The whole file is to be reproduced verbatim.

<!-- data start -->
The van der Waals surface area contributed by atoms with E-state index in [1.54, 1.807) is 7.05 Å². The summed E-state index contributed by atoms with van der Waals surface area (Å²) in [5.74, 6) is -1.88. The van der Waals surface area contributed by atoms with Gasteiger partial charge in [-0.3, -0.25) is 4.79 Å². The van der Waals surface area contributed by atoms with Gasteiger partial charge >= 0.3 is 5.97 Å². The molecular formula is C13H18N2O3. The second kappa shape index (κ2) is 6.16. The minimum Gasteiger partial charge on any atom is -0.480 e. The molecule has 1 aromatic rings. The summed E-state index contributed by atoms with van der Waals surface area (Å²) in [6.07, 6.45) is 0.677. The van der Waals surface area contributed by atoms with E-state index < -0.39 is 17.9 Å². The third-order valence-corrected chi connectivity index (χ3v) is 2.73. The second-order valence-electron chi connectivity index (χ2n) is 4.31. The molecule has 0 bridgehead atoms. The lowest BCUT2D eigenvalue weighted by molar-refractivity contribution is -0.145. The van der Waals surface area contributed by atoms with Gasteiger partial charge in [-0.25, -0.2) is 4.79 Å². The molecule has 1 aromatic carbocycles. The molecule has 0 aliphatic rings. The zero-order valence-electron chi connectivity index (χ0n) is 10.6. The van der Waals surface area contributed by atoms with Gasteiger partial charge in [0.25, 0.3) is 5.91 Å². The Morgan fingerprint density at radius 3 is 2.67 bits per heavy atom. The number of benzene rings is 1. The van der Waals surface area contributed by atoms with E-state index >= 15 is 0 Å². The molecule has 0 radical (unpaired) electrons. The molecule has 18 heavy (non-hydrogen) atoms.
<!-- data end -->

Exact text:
The van der Waals surface area contributed by atoms with E-state index in [1.54, 1.807) is 7.05 Å². The summed E-state index contributed by atoms with van der Waals surface area (Å²) in [5.74, 6) is -1.88. The van der Waals surface area contributed by atoms with Gasteiger partial charge in [-0.3, -0.25) is 4.79 Å². The van der Waals surface area contributed by atoms with Gasteiger partial charge >= 0.3 is 5.97 Å². The molecular formula is C13H18N2O3. The second kappa shape index (κ2) is 6.16. The minimum Gasteiger partial charge on any atom is -0.480 e. The molecule has 1 aromatic rings. The summed E-state index contributed by atoms with van der Waals surface area (Å²) in [6.07, 6.45) is 0.677. The van der Waals surface area contributed by atoms with E-state index < -0.39 is 17.9 Å². The third-order valence-corrected chi connectivity index (χ3v) is 2.73. The second-order valence-electron chi connectivity index (χ2n) is 4.31. The molecule has 0 bridgehead atoms. The lowest BCUT2D eigenvalue weighted by molar-refractivity contribution is -0.145. The van der Waals surface area contributed by atoms with Gasteiger partial charge in [-0.25, -0.2) is 4.79 Å². The molecule has 1 aromatic carbocycles. The molecule has 0 aliphatic rings. The zero-order valence-electron chi connectivity index (χ0n) is 10.6. The van der Waals surface area contributed by atoms with Gasteiger partial charge in [0.25, 0.3) is 5.91 Å². The Morgan fingerprint density at radius 3 is 2.67 bits per heavy atom. The number of benzene rings is 1. The van der Waals surface area contributed by atoms with E-state index >= 15 is 0 Å². The molecule has 0 radical (unpaired) electrons. The molecule has 18 heavy (non-hydrogen) atoms.